Sound level meter apps on cell phones are a good example of the miniaturization of sensors and the increasing power of cell phones. Many such sensors and applications are free or very cheap, so can quickly become a widespread source of environmental data. The major concern, however, is accuracy (how close to the true noise value?) and precision (how well do the same measurements match each other?). A sample comparison on the last page made by the CDC shows that phone noise apps can be off by 10 to 15 dB in some cases, which is quite a lot, while some apps appear to be quite accurate.
For this assignment, due next week, please download one of the recommended sound level phone apps shown below. If you do not have a cell phone, see if you can borrow one from someone. If not, please check with me.
Android: Sound Meter by Smart Tools:
iPhones: Decibel 10th:
With this app, perform the following:
1. Measure or estimate average noise levels (in decibels) in the locations you spend the most time, including the waking activity areas of your residence, bedroom area at night, travel, and work/school.
Take 10 readings. This can be by eye or saved by the phone. Calculate the standard deviation of these readings. If readings are highly variable, i.e., a standard deviation of more than 5 db, take an additional 10 readings.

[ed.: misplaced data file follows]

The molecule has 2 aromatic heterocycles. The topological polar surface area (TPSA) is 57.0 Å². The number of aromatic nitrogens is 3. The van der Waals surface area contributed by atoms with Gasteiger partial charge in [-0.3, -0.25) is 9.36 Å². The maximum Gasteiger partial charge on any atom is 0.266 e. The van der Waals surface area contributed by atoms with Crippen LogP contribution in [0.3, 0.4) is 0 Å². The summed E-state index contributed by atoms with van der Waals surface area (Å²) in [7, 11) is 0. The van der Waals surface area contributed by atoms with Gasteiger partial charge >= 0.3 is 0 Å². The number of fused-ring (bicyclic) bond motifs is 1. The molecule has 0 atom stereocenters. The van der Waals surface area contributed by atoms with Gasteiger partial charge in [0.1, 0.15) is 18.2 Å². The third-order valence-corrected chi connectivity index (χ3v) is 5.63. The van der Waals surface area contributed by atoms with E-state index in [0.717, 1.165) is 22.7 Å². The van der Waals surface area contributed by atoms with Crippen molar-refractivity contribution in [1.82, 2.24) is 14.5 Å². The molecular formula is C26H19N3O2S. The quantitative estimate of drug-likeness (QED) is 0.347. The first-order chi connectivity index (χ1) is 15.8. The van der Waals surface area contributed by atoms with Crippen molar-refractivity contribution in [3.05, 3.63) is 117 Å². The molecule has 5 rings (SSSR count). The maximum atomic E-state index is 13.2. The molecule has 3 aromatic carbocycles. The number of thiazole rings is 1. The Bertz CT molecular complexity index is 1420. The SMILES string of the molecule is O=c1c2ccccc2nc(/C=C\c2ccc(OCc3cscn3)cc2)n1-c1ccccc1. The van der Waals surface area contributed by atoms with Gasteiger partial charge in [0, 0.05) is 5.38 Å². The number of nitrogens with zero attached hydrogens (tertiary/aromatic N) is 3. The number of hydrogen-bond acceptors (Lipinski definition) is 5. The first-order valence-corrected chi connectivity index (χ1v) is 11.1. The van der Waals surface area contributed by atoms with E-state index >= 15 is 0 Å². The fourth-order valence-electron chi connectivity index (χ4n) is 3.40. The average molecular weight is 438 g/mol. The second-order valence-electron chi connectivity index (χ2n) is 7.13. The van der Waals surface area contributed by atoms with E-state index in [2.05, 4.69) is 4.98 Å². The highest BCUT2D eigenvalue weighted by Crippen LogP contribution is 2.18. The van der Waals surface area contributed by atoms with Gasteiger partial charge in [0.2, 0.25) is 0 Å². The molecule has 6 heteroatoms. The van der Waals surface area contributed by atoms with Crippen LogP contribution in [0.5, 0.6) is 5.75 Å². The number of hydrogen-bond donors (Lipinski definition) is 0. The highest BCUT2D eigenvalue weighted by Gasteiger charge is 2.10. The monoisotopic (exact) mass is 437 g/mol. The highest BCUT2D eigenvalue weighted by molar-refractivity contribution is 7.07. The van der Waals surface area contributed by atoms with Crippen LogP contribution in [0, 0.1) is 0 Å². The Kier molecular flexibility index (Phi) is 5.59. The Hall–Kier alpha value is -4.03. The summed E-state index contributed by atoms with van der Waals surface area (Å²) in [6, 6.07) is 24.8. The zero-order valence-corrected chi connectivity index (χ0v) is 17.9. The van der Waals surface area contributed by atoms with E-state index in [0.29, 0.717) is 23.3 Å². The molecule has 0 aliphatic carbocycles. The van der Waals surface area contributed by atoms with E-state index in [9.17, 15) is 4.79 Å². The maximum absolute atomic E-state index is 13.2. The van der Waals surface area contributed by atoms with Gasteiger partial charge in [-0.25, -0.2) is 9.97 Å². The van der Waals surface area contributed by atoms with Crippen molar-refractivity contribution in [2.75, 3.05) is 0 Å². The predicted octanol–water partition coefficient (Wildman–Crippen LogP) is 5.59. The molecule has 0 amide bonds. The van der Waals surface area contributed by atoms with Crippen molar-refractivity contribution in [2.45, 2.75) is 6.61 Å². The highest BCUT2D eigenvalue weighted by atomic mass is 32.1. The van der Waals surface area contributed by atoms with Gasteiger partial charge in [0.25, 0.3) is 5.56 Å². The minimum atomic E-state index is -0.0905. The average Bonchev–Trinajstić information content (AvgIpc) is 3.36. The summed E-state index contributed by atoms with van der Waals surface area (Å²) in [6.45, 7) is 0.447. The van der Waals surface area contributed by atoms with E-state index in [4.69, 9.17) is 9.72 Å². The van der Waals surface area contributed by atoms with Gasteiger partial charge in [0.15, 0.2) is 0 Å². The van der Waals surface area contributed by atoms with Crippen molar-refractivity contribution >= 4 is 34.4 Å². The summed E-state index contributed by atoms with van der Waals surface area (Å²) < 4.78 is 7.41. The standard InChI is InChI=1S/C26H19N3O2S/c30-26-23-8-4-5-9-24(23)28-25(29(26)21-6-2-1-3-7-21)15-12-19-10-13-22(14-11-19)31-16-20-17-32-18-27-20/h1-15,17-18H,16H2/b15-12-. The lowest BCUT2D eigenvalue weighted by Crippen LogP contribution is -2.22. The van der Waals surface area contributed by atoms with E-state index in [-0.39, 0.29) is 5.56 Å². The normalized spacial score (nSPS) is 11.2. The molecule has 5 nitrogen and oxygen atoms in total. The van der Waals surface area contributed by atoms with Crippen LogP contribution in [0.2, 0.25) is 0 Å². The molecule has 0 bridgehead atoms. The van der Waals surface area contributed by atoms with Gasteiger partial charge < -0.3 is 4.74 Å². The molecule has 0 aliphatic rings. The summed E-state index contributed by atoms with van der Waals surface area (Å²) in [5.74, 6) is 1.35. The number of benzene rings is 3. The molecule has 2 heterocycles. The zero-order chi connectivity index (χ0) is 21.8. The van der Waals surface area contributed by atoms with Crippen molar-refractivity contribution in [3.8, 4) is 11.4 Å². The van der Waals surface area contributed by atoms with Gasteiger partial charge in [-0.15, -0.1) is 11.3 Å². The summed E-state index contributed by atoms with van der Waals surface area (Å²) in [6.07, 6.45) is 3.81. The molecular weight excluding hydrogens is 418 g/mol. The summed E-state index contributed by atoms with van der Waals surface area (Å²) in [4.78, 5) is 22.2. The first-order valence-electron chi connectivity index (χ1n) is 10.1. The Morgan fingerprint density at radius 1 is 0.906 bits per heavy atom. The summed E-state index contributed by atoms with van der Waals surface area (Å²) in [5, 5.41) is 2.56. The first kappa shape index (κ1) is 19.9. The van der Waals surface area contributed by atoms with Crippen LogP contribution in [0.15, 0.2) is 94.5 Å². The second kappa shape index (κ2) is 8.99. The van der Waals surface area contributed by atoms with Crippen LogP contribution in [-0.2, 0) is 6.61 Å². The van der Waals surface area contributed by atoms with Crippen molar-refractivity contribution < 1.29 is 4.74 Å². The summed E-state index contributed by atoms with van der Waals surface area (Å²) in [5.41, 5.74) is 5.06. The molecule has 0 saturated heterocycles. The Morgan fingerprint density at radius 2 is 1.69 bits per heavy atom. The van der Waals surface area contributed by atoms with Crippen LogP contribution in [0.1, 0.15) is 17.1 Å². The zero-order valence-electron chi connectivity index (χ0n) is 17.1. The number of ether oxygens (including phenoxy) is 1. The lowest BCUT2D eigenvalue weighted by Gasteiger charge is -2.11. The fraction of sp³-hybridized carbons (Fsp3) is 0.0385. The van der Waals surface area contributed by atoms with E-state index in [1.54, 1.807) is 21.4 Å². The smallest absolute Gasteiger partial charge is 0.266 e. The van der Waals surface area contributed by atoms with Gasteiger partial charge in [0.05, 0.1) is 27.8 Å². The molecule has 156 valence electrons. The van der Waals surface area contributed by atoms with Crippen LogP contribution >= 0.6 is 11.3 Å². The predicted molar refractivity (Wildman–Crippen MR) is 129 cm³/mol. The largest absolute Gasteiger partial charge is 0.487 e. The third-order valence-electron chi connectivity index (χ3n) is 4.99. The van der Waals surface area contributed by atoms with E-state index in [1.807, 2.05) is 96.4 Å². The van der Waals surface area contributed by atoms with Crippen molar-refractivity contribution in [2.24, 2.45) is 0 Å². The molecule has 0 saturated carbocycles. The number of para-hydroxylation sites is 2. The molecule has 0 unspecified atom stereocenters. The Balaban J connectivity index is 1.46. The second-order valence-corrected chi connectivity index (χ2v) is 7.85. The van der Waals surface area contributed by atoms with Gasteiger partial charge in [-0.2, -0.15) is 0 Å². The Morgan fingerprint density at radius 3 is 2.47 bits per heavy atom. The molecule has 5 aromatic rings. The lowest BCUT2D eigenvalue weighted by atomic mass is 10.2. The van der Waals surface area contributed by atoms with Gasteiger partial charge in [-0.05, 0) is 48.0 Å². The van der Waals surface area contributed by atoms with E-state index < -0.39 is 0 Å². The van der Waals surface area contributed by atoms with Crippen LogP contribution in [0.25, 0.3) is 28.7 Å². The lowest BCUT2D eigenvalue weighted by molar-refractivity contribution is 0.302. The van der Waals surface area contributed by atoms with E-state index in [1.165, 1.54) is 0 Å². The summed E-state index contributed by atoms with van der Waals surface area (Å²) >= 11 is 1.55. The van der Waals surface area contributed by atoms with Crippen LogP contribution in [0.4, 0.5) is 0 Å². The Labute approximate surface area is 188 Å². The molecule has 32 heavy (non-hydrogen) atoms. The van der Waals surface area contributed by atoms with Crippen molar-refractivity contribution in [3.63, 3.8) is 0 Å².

2. Estimate the average time you spend in each of these areas.
You can do this by thinking about a typical day. Ignore weekends.
3. Calculate a time weighted 24-hour noise exposure.
(E.g., 2 hrs @ 70 dB plus 8 hours @ 60 db plus 14 hours at 50 dB = ((2*70)+(8*60)+(14*50))/24 hours = 55 dB).
4. Comment on the ease of use of the app.
For example, were the numbers easily readable? Did they change slowly enough to estimate an average by eye? Could you save data? Were there any features to help interpret the readings?
5. Comment on how well the app appears to perform.
For example, a) For steady sounding noise conditions, were the numbers also steady? b) Did the numbers increase and decrease with what you perceive to be louder or quieter noise levels? c) Were there certain locations or types of noise that seem too high or too low compared to your perception of loudness? For example, lecture slide #8 lists
For good sleep < 30dB
Quiet classroom or office <45
City traffic 65
Motorcycle or lawn mower 95
Did these appear to agree with what you measured?
6. Other Aspects of Measurements: Did you notice any noise sources that were annoyingly loud? How loud were they? Were there any sources that were annoying but not loud? What were they and how loud were they?
7. Was your bedroom quiet enough and consistently quiet enough for good sleeping? E.g., < 35 dB or else the quietist your meter read by at least 5 dB? If not, was there a specific source of noise? How loud was this source?
Please note that the above tasks and evaluations are somewhat subjective. There are no “right” ways to evaluate a sensor without a reference method to compare against.